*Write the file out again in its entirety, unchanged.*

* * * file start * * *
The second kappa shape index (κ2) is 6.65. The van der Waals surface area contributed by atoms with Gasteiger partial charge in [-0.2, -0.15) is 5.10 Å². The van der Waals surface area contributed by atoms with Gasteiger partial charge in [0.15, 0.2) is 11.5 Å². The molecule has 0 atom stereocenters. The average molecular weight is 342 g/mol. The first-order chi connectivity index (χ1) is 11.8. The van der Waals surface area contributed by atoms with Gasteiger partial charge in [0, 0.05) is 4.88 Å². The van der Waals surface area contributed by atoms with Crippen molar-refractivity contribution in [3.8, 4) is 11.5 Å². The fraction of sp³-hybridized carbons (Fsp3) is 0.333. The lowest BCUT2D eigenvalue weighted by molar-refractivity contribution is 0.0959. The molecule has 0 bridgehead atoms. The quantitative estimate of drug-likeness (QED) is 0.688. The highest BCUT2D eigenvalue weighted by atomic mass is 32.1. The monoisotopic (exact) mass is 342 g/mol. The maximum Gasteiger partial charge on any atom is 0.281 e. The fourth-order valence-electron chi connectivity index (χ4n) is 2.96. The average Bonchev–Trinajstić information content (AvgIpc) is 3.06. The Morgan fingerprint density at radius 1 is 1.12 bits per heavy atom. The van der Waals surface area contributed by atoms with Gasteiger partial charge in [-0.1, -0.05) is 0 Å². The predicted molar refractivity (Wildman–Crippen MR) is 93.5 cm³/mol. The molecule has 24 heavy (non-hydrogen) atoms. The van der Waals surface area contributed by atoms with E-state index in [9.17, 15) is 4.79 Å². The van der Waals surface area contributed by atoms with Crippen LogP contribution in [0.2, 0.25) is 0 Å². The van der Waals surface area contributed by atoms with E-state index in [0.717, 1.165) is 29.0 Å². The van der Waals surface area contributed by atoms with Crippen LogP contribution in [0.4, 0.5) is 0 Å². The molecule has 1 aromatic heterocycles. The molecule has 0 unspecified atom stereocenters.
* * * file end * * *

The second kappa shape index (κ2) is 6.65. The van der Waals surface area contributed by atoms with Gasteiger partial charge in [-0.2, -0.15) is 5.10 Å². The van der Waals surface area contributed by atoms with Gasteiger partial charge in [0.15, 0.2) is 11.5 Å². The molecule has 0 atom stereocenters. The average molecular weight is 342 g/mol. The first-order chi connectivity index (χ1) is 11.8. The van der Waals surface area contributed by atoms with Gasteiger partial charge in [0, 0.05) is 4.88 Å². The van der Waals surface area contributed by atoms with Crippen molar-refractivity contribution in [3.8, 4) is 11.5 Å². The fraction of sp³-hybridized carbons (Fsp3) is 0.333. The lowest BCUT2D eigenvalue weighted by molar-refractivity contribution is 0.0959. The molecule has 0 bridgehead atoms. The quantitative estimate of drug-likeness (QED) is 0.688. The highest BCUT2D eigenvalue weighted by atomic mass is 32.1. The monoisotopic (exact) mass is 342 g/mol. The maximum Gasteiger partial charge on any atom is 0.281 e. The fourth-order valence-electron chi connectivity index (χ4n) is 2.96. The average Bonchev–Trinajstić information content (AvgIpc) is 3.06. The Morgan fingerprint density at radius 1 is 1.12 bits per heavy atom. The van der Waals surface area contributed by atoms with Gasteiger partial charge in [-0.1, -0.05) is 0 Å². The predicted molar refractivity (Wildman–Crippen MR) is 93.5 cm³/mol. The molecule has 24 heavy (non-hydrogen) atoms. The van der Waals surface area contributed by atoms with E-state index in [9.17, 15) is 4.79 Å². The van der Waals surface area contributed by atoms with Crippen LogP contribution in [0.2, 0.25) is 0 Å². The van der Waals surface area contributed by atoms with E-state index in [0.717, 1.165) is 29.0 Å². The van der Waals surface area contributed by atoms with Crippen LogP contribution in [0.4, 0.5) is 0 Å². The molecule has 1 aromatic heterocycles. The molecule has 0 unspecified atom stereocenters.